Neill 2010 Outdoor education theories: A review and synthesis
A review and synthesis
A presentation to the
Outdoor Recreation Industry Council Annual Conference (ORIC),
Novotel Hotel, Sydney Olympic Park, Sydney, New South Wales, Australia,
August 21-22, 2010
This 45-minute keynote summarises and reviews outdoor education theory to date
and then proposes a dynamic model to synthesise the main theoretical elements.
Outdoor education theories are rich and diverse, but they are also ad hoc and lacking in cohesion. This presentation will critically review major outdoor education theories to date. It will sugggest a dynamic synthesis, using a systems theory approach. This proposed model combines Deweyian theory about experiential education with seven domains of outdoor education: individual, group, facilitator, environment, program, activities, and culture. Practical and theoretical applications will be suggested.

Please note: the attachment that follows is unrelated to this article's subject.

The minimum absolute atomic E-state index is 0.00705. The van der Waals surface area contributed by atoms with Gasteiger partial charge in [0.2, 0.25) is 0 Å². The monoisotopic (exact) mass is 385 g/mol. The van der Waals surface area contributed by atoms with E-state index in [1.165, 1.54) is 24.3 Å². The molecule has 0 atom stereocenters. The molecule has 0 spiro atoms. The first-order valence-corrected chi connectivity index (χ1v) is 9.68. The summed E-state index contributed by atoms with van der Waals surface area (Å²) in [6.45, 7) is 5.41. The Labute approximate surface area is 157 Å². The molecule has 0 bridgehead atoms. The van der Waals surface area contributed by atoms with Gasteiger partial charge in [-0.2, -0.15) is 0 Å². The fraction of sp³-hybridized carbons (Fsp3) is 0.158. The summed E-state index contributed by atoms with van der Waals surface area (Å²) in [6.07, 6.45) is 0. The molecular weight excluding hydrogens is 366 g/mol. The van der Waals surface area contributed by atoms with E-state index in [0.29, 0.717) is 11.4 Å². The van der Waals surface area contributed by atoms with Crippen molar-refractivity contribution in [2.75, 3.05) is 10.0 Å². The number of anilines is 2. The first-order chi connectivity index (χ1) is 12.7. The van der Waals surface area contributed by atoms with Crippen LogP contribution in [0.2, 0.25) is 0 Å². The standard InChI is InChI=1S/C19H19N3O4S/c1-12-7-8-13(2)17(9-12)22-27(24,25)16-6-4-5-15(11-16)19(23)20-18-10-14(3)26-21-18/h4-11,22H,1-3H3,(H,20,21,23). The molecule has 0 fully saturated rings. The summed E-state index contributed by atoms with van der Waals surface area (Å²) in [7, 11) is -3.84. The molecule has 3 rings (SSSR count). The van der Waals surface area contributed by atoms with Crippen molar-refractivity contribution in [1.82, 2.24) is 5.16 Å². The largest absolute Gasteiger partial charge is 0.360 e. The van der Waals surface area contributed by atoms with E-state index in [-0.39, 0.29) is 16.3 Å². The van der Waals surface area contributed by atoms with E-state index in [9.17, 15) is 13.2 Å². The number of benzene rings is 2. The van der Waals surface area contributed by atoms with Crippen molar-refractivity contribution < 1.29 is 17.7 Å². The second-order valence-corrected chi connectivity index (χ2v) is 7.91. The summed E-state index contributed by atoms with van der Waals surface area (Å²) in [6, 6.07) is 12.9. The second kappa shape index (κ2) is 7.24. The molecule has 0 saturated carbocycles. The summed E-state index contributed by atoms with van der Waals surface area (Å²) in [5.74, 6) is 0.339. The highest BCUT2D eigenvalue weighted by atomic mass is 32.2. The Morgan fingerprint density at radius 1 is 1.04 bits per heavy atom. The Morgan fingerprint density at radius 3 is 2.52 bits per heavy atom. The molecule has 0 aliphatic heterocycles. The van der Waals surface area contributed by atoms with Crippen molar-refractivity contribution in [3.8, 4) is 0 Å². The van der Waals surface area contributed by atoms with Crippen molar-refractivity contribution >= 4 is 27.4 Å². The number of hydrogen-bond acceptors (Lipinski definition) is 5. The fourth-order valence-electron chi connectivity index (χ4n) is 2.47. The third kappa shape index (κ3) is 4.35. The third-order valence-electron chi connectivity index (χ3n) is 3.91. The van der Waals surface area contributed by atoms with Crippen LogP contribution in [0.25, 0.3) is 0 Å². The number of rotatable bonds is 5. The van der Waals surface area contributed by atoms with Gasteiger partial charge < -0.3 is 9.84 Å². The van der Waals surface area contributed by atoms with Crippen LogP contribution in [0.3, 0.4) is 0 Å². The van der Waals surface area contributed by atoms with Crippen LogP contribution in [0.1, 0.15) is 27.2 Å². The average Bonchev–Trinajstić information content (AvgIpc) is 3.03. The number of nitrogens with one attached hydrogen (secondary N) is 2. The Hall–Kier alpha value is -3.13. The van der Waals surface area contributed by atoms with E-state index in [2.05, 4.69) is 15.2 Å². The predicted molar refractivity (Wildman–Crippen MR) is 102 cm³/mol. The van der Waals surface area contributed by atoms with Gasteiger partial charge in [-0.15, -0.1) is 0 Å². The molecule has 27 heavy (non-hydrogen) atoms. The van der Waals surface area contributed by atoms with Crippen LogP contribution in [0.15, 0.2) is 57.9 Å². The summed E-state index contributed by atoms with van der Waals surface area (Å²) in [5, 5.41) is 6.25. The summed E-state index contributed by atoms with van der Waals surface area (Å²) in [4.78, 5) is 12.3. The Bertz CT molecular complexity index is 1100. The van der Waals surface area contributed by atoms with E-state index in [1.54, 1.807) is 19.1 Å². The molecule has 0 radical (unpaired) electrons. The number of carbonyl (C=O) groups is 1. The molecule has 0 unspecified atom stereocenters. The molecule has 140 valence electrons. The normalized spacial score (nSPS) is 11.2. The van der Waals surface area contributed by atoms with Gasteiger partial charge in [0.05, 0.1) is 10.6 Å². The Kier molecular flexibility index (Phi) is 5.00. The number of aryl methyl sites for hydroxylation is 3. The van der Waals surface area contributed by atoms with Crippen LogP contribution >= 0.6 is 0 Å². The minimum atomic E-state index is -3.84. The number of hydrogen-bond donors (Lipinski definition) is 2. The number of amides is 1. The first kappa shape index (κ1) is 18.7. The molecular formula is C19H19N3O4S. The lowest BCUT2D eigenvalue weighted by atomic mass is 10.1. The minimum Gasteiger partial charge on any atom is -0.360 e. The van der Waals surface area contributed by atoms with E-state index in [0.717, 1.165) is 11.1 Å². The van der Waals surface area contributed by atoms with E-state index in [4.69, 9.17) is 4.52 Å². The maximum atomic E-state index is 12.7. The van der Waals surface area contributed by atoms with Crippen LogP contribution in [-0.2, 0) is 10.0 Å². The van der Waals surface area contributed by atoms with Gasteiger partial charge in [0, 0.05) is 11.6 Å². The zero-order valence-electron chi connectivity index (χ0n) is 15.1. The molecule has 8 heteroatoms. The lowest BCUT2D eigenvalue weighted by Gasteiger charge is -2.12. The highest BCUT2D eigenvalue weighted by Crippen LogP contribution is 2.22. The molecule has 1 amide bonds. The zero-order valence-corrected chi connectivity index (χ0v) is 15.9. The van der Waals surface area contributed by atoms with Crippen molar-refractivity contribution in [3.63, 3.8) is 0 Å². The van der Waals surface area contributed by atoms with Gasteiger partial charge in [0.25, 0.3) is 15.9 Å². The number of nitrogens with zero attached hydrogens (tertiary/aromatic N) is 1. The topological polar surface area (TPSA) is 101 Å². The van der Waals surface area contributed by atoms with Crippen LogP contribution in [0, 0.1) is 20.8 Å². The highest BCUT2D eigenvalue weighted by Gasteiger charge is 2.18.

James Neill is an Assistant Professor in the Centre for Applied Psychology, University of Canberra. James' PhD thesis (2008) investigated the changes in life effectiveness skills for 3000 outdoor education program participants, the largest study in the field to date. James currently teaches survey research methods, motivation, and emotion. His research expertise is in program evaluation and instrument development, experiential and challenge-based learning, and educational technology.